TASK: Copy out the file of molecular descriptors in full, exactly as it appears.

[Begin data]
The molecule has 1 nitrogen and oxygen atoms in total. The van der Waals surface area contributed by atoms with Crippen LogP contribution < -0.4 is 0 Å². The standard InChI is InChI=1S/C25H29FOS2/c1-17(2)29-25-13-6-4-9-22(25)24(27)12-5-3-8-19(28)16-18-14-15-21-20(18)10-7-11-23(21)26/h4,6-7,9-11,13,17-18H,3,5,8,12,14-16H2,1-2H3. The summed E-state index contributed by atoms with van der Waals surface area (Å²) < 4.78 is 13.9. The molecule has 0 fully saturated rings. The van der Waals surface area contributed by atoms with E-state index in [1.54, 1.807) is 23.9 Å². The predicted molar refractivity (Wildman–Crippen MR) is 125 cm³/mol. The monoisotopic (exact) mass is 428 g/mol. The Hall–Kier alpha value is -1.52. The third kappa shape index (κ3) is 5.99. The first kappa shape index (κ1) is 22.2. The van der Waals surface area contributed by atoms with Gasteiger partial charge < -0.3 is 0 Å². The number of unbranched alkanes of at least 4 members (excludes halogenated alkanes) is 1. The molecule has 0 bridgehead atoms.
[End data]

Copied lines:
The molecule has 1 nitrogen and oxygen atoms in total. The van der Waals surface area contributed by atoms with Crippen LogP contribution < -0.4 is 0 Å². The standard InChI is InChI=1S/C25H29FOS2/c1-17(2)29-25-13-6-4-9-22(25)24(27)12-5-3-8-19(28)16-18-14-15-21-20(18)10-7-11-23(21)26/h4,6-7,9-11,13,17-18H,3,5,8,12,14-16H2,1-2H3. The summed E-state index contributed by atoms with van der Waals surface area (Å²) < 4.78 is 13.9. The molecule has 0 fully saturated rings. The van der Waals surface area contributed by atoms with E-state index in [1.54, 1.807) is 23.9 Å². The predicted molar refractivity (Wildman–Crippen MR) is 125 cm³/mol. The monoisotopic (exact) mass is 428 g/mol. The Hall–Kier alpha value is -1.52. The third kappa shape index (κ3) is 5.99. The first kappa shape index (κ1) is 22.2. The van der Waals surface area contributed by atoms with Gasteiger partial charge < -0.3 is 0 Å². The number of unbranched alkanes of at least 4 members (excludes halogenated alkanes) is 1. The molecule has 0 bridgehead atoms.